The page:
I have referred generally to the availability of courses within our general system. But, as

I said at the outset, the Minister, in consultation with the State Governments, should give consideration to the desirability of special courses in such institutions as police academies and other public authorities which administer policies touching on the problems experienced by the Aboriginal community. I am aware that such courses already exist in certain institutions. However, I am sure that further consideration by the Minister would have beneficial results. In addition, the Minister might consider the success of 'good neighbour councils' in assisting, on a local basis, the problems faced by migrants. Many migrant groups experience substantially similar problems to Aborigines in our society. As a former Minister for Immigration, I am aware of the success which these councils have had in facilitating the integration of migrants. There is no reason to prevent the sponsorship of councils along similar lines for the benefit of both Aborigines and white Australians. I hope that the new Minister will give some thought to the ideas which I have put forward during this debate. I would urge him to consider appropriating some of the additional funds available this year for these purposes.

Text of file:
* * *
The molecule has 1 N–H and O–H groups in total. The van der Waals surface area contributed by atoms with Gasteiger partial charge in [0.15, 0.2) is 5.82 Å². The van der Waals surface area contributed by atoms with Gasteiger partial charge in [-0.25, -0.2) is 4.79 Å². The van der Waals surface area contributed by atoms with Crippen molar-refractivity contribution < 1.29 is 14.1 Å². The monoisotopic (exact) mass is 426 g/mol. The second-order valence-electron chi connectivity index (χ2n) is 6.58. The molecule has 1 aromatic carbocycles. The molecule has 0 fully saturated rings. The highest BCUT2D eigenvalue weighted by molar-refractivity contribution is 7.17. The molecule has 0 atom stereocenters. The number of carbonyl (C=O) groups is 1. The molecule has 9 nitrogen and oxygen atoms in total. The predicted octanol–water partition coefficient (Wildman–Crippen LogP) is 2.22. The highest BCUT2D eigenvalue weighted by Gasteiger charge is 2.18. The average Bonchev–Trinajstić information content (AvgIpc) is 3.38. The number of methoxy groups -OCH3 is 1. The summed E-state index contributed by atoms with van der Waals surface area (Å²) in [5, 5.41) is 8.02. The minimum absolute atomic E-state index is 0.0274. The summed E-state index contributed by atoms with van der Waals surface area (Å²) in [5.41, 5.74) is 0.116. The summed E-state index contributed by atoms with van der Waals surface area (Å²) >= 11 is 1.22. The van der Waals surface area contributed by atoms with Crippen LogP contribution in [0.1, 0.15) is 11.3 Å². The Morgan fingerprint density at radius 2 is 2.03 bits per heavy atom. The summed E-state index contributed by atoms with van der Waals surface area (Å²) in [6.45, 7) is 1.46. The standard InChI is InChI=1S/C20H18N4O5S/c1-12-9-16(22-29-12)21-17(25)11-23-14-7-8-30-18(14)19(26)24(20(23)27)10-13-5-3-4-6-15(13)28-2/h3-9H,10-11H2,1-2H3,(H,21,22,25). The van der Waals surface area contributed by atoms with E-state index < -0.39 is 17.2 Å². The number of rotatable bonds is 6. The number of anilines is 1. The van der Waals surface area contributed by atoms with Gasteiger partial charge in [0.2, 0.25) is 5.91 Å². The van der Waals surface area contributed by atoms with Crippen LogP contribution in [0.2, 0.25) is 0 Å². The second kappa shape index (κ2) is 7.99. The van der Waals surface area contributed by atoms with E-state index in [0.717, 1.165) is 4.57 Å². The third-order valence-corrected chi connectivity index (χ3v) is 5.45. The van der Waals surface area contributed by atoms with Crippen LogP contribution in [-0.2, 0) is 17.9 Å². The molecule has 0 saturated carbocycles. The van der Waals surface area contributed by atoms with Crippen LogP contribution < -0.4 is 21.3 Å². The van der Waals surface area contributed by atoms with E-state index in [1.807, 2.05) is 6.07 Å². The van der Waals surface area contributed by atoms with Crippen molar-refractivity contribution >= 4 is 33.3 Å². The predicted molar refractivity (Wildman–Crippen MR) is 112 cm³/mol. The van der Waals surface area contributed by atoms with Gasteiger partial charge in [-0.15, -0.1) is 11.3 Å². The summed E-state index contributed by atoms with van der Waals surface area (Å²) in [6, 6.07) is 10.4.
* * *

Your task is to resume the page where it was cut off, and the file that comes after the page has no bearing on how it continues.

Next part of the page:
Because the former Minister is in charge of Government business in the debate on these estimates I comment again on what 1 believe to be the very able contribution made by him to the progress of the Aboriginal people in Australian society, not just during the term of his ministry but over a long period of time. He is a man who has shown a very great sense of dedication. No one can doubt the motives which, in fact, have led him in the pursuit of seeking to bring a better destiny to the Aboriginal people of Australia. In that sense I pay the warmest tribute to the honourable member for Wills and I am pleased that he is at the table at present.